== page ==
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Gravity modeling in social science: the case of the commuting phenomenon in Greece

Author

Listed:
  • Dimitrios Tsiotas

    () (University of Thessaly)

  • George Aspridis

    () (Technological Educational Institute of Thessaly, Nea Ktiria)

  • Ioannis Gavardinas

    () (University of Thessaly)

  • Labros Sdrolias

    () (Technological Educational Institute of Thessaly, Nea Ktiria)

  • Dagmar Škodová-Parmová

    () (University of South Bohemia)

Abstract

Abstract This article empirically examines the utility of the gravity modeling in regard to its explanatory resolution, to its power against linearity, and to its geographical scale (intercity vs. interregional). For this purpose, the analysis is performed towards three directions; the first regards the model structure and examines how the number of explanatory variables (drafted from a pool of available predictors) affects the model determination, the second examines the model type, comparing the same predictor configurations entered to gravity multivariate linear regression models, and the third examines the changes induced corresponding interregional and intercity gravity models due to the effect of geographical scale. The analysis shows that the gravity modeling is generally effective in the study of systems of spatio-economic interaction, where the use of its standard expression appears a safe and simple choice. However, this model may also attain many effective extended expressions, and thus, it can be functional in higher complexity demand. Overall, this paper sheds some light to the interregional commuting for the case of Greece and highlights the utility of gravity model in the fields of Econophysics and of economic modeling.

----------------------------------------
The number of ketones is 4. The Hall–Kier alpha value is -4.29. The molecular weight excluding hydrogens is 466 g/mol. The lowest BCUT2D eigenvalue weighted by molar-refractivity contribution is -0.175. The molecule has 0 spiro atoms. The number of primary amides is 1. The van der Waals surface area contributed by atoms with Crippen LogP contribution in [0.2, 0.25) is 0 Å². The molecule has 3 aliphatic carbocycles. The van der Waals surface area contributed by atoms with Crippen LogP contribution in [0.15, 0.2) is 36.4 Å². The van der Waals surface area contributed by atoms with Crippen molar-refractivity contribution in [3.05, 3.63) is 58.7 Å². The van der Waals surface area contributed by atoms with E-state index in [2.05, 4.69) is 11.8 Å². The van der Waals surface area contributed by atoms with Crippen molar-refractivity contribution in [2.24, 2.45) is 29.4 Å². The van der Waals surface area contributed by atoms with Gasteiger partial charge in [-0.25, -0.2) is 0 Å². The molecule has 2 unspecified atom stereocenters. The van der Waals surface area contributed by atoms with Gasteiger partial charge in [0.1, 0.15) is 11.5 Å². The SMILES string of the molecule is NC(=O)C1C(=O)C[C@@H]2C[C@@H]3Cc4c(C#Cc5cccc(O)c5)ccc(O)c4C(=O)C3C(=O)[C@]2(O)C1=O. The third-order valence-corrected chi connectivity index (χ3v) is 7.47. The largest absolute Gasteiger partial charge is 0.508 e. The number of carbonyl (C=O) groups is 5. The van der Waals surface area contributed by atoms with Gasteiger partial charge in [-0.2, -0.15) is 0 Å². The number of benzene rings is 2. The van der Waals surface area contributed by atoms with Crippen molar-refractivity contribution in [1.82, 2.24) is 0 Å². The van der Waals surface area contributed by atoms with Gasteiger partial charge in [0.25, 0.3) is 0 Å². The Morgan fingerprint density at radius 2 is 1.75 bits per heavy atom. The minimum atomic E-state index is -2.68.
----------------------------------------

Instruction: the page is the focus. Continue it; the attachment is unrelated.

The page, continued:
Suggested Citation

  • Dimitrios Tsiotas & George Aspridis & Ioannis Gavardinas & Labros Sdrolias & Dagmar Škodová-Parmová, 2019. "Gravity modeling in social science: the case of the commuting phenomenon in Greece," Evolutionary and Institutional Economics Review, Springer, vol. 16(1), pages 139-158, June.
  • Handle: RePEc:spr:eaiere:v:16:y:2019:i:1:d:10.1007_s40844-018-0120-y
    DOI: 10.1007/s40844-018-0120-y
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    References listed on IDEAS

    as
    1. Sandow, Erika, 2008. "Commuting behaviour in sparsely populated areas: evidence from northern Sweden," Journal of Transport Geography, Elsevier, vol. 16(1), pages 14-27.
    2. Alois Stutzer & Bruno S. Frey, 2008. "Stress that Doesn't Pay: The Commuting Paradox," Scandinavian Journal of Economics, Wiley Blackwell, vol. 110(2), pages 339-366, June.
    3. Serafeim Polyzos & Dimitrios Tsiotas & Spyros Niavis, 2015. "Analyzing the Location Decisions of Agro-Industrial Investments in Greece," International Journal of Agricultural and Environmental Information Systems (IJAEIS), IGI Global, vol. 6(2), pages 77-100, April.
    4. Jacob J de Vries & Peter Nijkamp & Piet Rietveld, 2009. "Exponential or Power Distance-Decay for Commuting? An Alternative Specification," Environment and Planning A, , vol. 41(2), pages 461-480, February.
    5. Chris Lloyd & Ian Shuttleworth, 2005. "Analysing commuting using local regression techniques: scale, sensitivity, and geographical patterning," Environment and Planning A, Pion Ltd, London, vol. 37(1), pages 81-103, January.
    6. McArthur, David Philip & Kleppe, Gisle & Thorsen, Inge & Ubøe, Jan, 2011. "The spatial transferability of parameters in a gravity model of commuting flows," Journal of Transport Geography, Elsevier, vol. 19(4), pages 596-605.
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    More about this item

    Keywords

    Econophysics; Gravity model; Extended gravity model; Multivariate linear regression model;

    JEL classification:

    • C31 - Mathematical and Quantitative Methods - - Multiple or Simultaneous Equation Models; Multiple Variables - - - Cross-Sectional Models; Spatial Models; Treatment Effect Models; Quantile Regressions; Social Interaction Models
    • R15 - Urban, Rural, Regional, Real Estate, and Transportation Economics - - General Regional Economics - - - Econometric and Input-Output Models; Other Methods
    • R23 - Urban, Rural, Regional, Real Estate, and Transportation Economics - - Household Analysis - - - Regional Migration; Regional Labor Markets; Population
    • R40 - Urban, Rural, Regional, Real Estate, and Transportation Economics - - Transportation Economics - - - General

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